Aortic dissection: The implementation of standard operating procedures (SOPs) for acute aortic dissection is on target in England. Regions will have an SOP with a single point of contact to ensure that people diagnosed with an acute aortic syndrome receive timely specialist management, including adult critical care transfer to a specialist aortic centre.

NHS England (NHSE) have recently confirmed funding for the NIHR EARNEST trial (Colin Bicknell, Imperial College, London) of early stenting to prevent later aneurysmal dilatation. The National Vascular Registry (NVR) has been approached to partner in the trial.
Data on aortic dissections in England from 2017 to 2023 are being made available on a National Consultant Information programme (NCIP) dashboard (see below to register).

MHRA revise advice on use of paclitaxel DCB/DES: In 2018, a mortality signal was reported by a systematic review and meta‐analysis of patients treated using paclitaxel for intermittent claudication and chronic limb-threatening ischaemia (Katsanos et al, 2018). In 2022, the MHRA issued advice restricting the use of these devices and advising patients be contacted to inform them of this risk.

Based on a review of new evidence in 2023 and following the FDA’s removal of restrictions to use, the MHRA has also removed all restrictions on the use of these devices (DSI/2024/001). Vascular services should now inform patients that the concerns have been dismissed and that paclitaxel devices have returned to routine use.

Outcomes and Registries Platform (ORP): This is the NHSE platform for recording of all NHS medical device implants introduced in response to the Cumberlege report. Since January 2023, NHSE – not the Health Quality Improvement Partnership (HQIP) – is the data controller for all NHS medical device data. The NVR held a separate contract with NHSE to continue aortic device capture in 2023. This contract has not been extended. Contract negotiations are ongoing and promising but, to date, whilst data collection continues through the NVR platform, this data is held by the ORP and is not available for processing by the NVR team. The Vascular Society, NVR Board and the ORP Steering Board, led by Jon Boyle, are keen to resolve this issue soon as processing this data is important to protect patient safety.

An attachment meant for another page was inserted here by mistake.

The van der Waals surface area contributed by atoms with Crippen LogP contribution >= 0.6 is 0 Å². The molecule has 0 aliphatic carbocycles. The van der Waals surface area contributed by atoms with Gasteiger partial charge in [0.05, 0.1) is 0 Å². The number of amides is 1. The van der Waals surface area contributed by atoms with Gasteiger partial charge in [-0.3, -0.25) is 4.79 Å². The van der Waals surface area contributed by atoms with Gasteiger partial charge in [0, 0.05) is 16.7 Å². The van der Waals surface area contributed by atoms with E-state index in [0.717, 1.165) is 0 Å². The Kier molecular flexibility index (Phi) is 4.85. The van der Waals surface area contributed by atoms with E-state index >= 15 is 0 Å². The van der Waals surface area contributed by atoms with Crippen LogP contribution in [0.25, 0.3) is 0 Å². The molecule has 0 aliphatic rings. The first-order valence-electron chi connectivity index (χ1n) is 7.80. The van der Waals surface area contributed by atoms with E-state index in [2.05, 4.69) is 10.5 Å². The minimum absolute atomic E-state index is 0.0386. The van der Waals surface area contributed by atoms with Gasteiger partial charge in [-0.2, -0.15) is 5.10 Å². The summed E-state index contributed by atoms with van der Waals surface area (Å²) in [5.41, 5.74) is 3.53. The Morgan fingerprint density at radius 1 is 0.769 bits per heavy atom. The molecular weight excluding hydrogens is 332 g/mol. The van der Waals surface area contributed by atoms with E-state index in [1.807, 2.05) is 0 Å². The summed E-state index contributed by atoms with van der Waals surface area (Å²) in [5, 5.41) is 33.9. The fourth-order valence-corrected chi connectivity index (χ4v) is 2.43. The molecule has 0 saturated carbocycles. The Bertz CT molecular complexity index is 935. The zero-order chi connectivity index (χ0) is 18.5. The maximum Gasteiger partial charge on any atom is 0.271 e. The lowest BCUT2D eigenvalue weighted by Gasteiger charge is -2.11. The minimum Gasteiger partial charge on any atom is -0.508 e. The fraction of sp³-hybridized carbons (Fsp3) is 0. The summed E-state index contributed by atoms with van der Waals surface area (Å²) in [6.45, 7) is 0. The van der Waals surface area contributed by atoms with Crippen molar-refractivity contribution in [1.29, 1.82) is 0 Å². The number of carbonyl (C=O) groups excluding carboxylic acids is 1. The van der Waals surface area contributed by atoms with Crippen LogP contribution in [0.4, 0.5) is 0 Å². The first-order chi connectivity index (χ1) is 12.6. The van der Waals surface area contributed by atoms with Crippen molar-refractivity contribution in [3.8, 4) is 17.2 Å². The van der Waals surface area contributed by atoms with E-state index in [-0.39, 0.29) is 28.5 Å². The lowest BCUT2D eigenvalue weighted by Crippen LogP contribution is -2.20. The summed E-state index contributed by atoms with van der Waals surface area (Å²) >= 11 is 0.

National Consultant Information Portal (NCIP): NCIP provides consultants and providers in England with 23 dashboards of vascular activity using HES data on the Model Health System. This data is extremely helpful for appraisal and revalidation. If you work in England and have not registered for an NCIP account, then you are encouraged to do so now (email your request to [email protected]).
Provision of Vascular Services (POVS) 2024: The Vascular Society recommendations from 2021 for the safe and effective provision of vascular care have not changed. However, not all the POVS 2021 recommendations have been implemented into UK clinical practice. POVS 2024 will therefore take a different approach, reinforcing the POVS 2021 recommendations and focusing on seven key areas which influence patient care: (1) people, teams and culture; (2) demand and capacity; (3) variation; (4) sustainability; (5) person-centered care; (6) outcome reporting; and (7) research and innovation. Our aim is that this approach will lead to transformational change, the adoption of best practice and new ways of working.

Charing Cross Vascular Symposium 2024: This was the first Charing Cross International Vascular Symposium without Professor Roger Greenhalgh. Andrew Garnham, Rachel Bell and I represented the Society at a memorial service for Professor Greenhalgh in Westminster Abbey on Monday 22 April.

Marcus Brooks
Honorary Secretary, Vascular Society
[email protected]

JVSGBI is owned by the Vascular Society for Great Britain and Ireland (VSGBI), for all affiliated societies and the wider vascular community. Here’s the latest news from each society